Yeah, yeah, it’s been really a great journey for us as well. Sometimes it feels a little overwhelming because there’s so many technology tools out there that can be harnessed, but each one of them comes with a learning curve associated with it. It’s always a short term pain for a longer term gain, but it’s always worth it.


Yeah, and then how do you make that decision between, so there’s a lot of nice to have technologies out there versus ones that are essential. What’s usually the thing that tips you over to say, okay, yeah, we really need to invest in a new area? 

Yeah, I think a couple things. One is, what do we hear that is a repeated articulation of a need from our staff or from the congregation? And we hear it enough. It’s like, okay, we need to make this easier. We need to get this smoother. We need to make this more efficient. So just listening to our people is one way. And the second one is we do try to stay well networked with other churches, both just through our friendship. I’m part of an executive pastor network, both nationally and locally, as well as we network with other churches through the Willow Creek Association, the global leadership summit, as well as just other points of contact with other churches. There’s a Church Culture Conference that Willow host and just as you’re just spending time with other church leaders listening to what their problems are and how they’re problem solving, you think, okay, we need to look into that too. So a lot of it just comes from word of mouth, networking with other leaders.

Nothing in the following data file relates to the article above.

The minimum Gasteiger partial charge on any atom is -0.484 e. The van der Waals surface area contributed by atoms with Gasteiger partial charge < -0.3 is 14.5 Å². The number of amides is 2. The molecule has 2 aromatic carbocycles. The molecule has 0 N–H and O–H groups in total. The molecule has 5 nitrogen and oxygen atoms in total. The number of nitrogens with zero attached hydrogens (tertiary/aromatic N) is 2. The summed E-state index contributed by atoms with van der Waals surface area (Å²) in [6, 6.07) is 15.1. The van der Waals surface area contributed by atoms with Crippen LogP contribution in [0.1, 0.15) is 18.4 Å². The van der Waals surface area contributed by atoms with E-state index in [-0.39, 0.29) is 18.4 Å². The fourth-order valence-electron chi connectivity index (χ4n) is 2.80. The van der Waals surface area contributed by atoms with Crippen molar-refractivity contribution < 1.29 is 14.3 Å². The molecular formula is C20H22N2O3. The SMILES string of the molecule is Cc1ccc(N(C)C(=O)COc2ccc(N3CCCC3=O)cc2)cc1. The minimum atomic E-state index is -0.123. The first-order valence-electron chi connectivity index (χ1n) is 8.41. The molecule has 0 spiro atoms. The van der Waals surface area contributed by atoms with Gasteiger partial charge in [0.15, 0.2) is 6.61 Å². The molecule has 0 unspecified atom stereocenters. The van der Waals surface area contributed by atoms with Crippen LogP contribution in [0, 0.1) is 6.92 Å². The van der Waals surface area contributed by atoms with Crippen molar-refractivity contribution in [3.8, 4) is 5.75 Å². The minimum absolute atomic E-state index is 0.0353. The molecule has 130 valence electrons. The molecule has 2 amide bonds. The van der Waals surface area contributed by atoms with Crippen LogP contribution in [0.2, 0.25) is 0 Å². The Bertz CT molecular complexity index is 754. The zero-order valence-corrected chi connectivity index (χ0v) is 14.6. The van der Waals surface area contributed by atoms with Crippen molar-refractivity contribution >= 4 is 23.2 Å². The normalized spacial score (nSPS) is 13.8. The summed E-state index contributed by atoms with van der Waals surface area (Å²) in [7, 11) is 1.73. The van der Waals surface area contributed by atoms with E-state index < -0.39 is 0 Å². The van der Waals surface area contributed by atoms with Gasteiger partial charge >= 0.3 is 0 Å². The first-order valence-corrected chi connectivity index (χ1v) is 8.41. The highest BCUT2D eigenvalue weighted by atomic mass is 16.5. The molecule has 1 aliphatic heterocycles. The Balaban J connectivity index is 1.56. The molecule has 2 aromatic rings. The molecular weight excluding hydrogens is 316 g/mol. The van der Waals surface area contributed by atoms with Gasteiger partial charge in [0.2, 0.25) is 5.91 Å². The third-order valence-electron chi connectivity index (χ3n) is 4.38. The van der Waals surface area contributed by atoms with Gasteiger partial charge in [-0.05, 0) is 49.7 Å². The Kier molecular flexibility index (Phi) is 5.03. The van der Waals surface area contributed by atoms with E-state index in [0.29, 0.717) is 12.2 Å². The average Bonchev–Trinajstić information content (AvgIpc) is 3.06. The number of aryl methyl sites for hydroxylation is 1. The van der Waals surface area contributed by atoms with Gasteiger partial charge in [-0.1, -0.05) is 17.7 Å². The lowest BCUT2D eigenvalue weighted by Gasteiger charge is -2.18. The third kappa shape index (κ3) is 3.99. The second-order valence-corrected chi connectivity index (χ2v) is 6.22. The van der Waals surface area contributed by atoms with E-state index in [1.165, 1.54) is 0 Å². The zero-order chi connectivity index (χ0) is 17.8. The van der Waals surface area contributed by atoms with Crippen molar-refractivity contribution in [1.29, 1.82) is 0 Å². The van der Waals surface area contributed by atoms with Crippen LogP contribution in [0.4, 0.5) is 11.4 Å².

Yeah. Great. Paul, when you look at your overall role, what do you like best about it? What’s your favorite part about your job? 

Probably my favorite part of the job is probably what’s the most challenging part as well, which is shepherding the staff. Dollars are dollars, and brick and mortar is brick and mortar, and none of that is quite as challenging or rewarding to lead as leading staff, as leading people and shepherding people. I really love seeing our staff blossom and grow. I love to take good care of them as far as our benefits and our benefits package is, and as a church and a non-profit, you’re always limited more than for profit organizations in terms of what you can do in the areas of compensation. We try to compensate well, but there’s some creative ways that we can add value to our employees lives that are not monetary. And so there’s the currency of appreciation, there’s the currency of just other ways that we try to really just show our employees how much we do love them and want to shepherd them well, want to see them develop, want to see them grow, want to see them get better. And that’s probably the favorite part of my job.